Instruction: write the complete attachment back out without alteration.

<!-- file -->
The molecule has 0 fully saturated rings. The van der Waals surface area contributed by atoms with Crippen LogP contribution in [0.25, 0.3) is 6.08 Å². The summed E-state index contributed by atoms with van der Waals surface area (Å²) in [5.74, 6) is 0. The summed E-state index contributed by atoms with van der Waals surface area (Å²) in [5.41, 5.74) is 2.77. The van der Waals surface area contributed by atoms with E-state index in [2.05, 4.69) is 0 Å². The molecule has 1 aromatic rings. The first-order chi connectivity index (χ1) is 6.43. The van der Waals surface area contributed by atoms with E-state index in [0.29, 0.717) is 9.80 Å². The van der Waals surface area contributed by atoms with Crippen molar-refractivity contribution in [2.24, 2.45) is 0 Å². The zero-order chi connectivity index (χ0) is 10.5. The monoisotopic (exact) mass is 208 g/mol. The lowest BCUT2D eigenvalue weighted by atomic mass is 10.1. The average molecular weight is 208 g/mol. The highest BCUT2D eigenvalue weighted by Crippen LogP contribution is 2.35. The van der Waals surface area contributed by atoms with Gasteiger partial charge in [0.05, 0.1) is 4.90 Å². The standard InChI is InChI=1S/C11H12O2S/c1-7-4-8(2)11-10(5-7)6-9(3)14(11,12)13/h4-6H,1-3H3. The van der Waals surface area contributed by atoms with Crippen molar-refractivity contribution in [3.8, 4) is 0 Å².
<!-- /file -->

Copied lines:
The molecule has 0 fully saturated rings. The van der Waals surface area contributed by atoms with Crippen LogP contribution in [0.25, 0.3) is 6.08 Å². The summed E-state index contributed by atoms with van der Waals surface area (Å²) in [5.74, 6) is 0. The summed E-state index contributed by atoms with van der Waals surface area (Å²) in [5.41, 5.74) is 2.77. The van der Waals surface area contributed by atoms with E-state index in [2.05, 4.69) is 0 Å². The molecule has 1 aromatic rings. The first-order chi connectivity index (χ1) is 6.43. The van der Waals surface area contributed by atoms with E-state index in [0.29, 0.717) is 9.80 Å². The van der Waals surface area contributed by atoms with Crippen molar-refractivity contribution in [2.24, 2.45) is 0 Å². The zero-order chi connectivity index (χ0) is 10.5. The monoisotopic (exact) mass is 208 g/mol. The lowest BCUT2D eigenvalue weighted by atomic mass is 10.1. The average molecular weight is 208 g/mol. The highest BCUT2D eigenvalue weighted by Crippen LogP contribution is 2.35. The van der Waals surface area contributed by atoms with Gasteiger partial charge in [0.05, 0.1) is 4.90 Å². The standard InChI is InChI=1S/C11H12O2S/c1-7-4-8(2)11-10(5-7)6-9(3)14(11,12)13/h4-6H,1-3H3. The van der Waals surface area contributed by atoms with Crippen molar-refractivity contribution in [3.8, 4) is 0 Å².